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    Sunday, December 24, 2006

    A Christmas Greeting from Al-Qaeda?

    This is pretty funny, yet it delivers a great message by the end. Enjoy the Scrappleface video featuring a rare translation of Al-Qaeda's second-in-comman, Ayman Al-Zawahiri, delivering a Christmas greeting.

    Merry Christmas everyone.

    Monday, December 04, 2006

    ISI soiree at Vanderbilt

    So I got into town in Nashville and stayed on the outskirts of the city (way out in the burbs about 30 minutes south of downtown) with my friend Dustin and his fiance. They have a nice home and they are getting ready for their wedding in the summer of 2007. Dustin and I are both alums of FAU, but I only really know him since I have been at ISI, due to our conservative activism.

    That night, I headed over to Vanderbilt for another ISI soiree (my 7th in the past 10 days). On Day 17 of my trip I was tired, but each of these soirees and the students I meet seem to energize me. I got on campus, parked, found the building and the Elizabeth, the editor of The Vanderbilt Torch, which is a fantastic conservative publication on the Collegiate Network. I told Elizabeth that I remember when I first started The Terrapin Times at Maryland and went to the CN's Start the Presses! Conference for new papers in the summer of 2003 - I remember meeting some other students from the Vanderbilt Torch - they were just starting out then too, a few years before Elizabeth's time at Vanderbilt.

    Almost all the time, I feel like these things come full circle on me. Now, I was at Vanderbilt, meeting new students and introducing them to ALL the resources that ISI has to offer them. About 15 students came, which was pretty good for the week that final exams were getting ready to begin. They were all great students too... very excited and energized. Maybe it was because I was leaving them with so many materials and free books - it was my last stop and I told them I didn't want to bring any of this stuff back with me. They happily accepted them. One graduate student won 3 books in our "conservative trivia contest." He was already an ISI member before the soiree and as he was getting ready to go back home he told me, "I'm going home with 3 free books and all this pizza... I love this organization!"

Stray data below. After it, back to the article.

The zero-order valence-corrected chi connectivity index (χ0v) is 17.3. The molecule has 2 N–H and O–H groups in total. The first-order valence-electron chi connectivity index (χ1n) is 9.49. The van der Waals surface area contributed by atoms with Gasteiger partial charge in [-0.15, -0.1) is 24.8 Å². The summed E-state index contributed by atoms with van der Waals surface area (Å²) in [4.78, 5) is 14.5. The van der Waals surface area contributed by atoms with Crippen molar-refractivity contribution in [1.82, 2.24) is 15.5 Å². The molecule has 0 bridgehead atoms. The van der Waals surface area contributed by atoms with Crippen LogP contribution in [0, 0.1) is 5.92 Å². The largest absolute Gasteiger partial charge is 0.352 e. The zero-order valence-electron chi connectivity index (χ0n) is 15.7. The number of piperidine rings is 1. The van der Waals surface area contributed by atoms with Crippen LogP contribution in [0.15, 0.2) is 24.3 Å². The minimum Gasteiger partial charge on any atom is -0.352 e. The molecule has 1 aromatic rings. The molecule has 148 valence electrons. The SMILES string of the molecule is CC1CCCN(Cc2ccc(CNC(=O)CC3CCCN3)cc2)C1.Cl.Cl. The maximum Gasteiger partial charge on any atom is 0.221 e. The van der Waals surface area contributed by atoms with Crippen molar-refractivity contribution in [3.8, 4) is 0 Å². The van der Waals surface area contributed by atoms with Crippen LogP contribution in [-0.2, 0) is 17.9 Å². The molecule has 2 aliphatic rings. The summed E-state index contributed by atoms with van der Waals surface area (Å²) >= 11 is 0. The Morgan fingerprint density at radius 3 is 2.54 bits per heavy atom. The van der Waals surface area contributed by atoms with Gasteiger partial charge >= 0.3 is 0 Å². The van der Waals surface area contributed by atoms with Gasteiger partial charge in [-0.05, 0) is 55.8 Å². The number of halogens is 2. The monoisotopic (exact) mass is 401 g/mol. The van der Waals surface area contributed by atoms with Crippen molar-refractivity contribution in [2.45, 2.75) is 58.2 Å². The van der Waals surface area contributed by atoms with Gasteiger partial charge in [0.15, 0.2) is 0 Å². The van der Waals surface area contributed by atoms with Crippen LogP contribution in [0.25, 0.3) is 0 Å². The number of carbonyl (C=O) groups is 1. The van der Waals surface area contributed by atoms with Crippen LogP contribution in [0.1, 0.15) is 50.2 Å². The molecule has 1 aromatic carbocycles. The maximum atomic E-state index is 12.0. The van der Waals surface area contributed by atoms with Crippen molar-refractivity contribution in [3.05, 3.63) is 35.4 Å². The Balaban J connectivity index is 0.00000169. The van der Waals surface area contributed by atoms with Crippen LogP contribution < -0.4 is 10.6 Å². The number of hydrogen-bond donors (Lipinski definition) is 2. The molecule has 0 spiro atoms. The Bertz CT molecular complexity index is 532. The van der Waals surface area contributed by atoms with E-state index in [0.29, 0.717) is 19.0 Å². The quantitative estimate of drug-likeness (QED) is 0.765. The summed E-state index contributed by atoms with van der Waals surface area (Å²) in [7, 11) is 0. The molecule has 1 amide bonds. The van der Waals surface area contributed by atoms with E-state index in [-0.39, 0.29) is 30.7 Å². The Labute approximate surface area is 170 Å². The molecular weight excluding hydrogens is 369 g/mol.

The ISI gravy train... next stop... back to Philly.

    Tennessee: my 39th state!

    On Sunday, December 3rd, I drove from Atlanta to Chattanooga, Tennessee. I entered the "Volunteer State" and counted them up: I've officially been in 39 of the 50 states in the Union. Once I entered Tennessee, my destination of Chattanooga was barely over the border. It is also the city my mother was born in back in 1956. But she really has no recollection of this place - her family moved from there to Florida when she was only two years old. So, I figured since it was Sunday, I'd explore the historic downtown area of the city that I was staying in.

    First, I had lunch a block from my hotel at brewery. (I'm forgetting the name off hand). I had a sandwich and a local lager which they microbrew right there at the bar. It was pretty good. Then, I went to the Chattanooga Regional History Museum, which took me maybe an hour to go through. I learned a lot! (as usual) I didn't realize how much influence the Native American population had on the city... that is before they were forced out of there and onto the Trail of Tears in the 1830s. After that, the white man settled the land and it became an industrial boom. The city prides itself that it was also the first bottler of Coca-Cola. Ironically, I had just come from the town that invented Coca-Cola.

    I was overall very impressed by Chattanooga. The city seems to be doing a good job keeping its historical elements as it becomes something new. I also thought it was pretty scenic with the Tennessee River going through it and the mountains nearby overlooking it.

    Sunday night I had dinner with a former ISI student who is now a secondary school teacher, Carter Todd. Carter had been in touch with me for a while and he often requests ISI Student's Guides to pass out to his high school students. Now, he teaches middle school. He was also a former student of UT-Chattanooga professors Bill McClay and Lucien Ellington, who met me for breakfast on Monday morning. Professor Ellington and I have been in touch for quite some time as well. I help provide him with some complimentary ISI Student's Guides for his classes each semester (which he uses as part of the curriculum) and he helps promote ISI by encouraging interested students to sign up for membership.

    I had an enjoyable breakfast and conversation with professors McClay, Ellington, and one of their colleagues, before we ventured over to the university, where they set me up with an ISI tabling opportunity in their student center. For about 2 hours during the lunch period, I passed out ISI materials to students and faculty walking by. I only signed up about 5 people on the spot, but I passed out nearly 100 copies of the Intercollegiate Review as well as some ISI brochures. Planting the seeds, planting the seeds. It was great to see how committed these professors are to the ISI mission. They went out of their way to help me out and even to hang out with me at the table for as long as they could.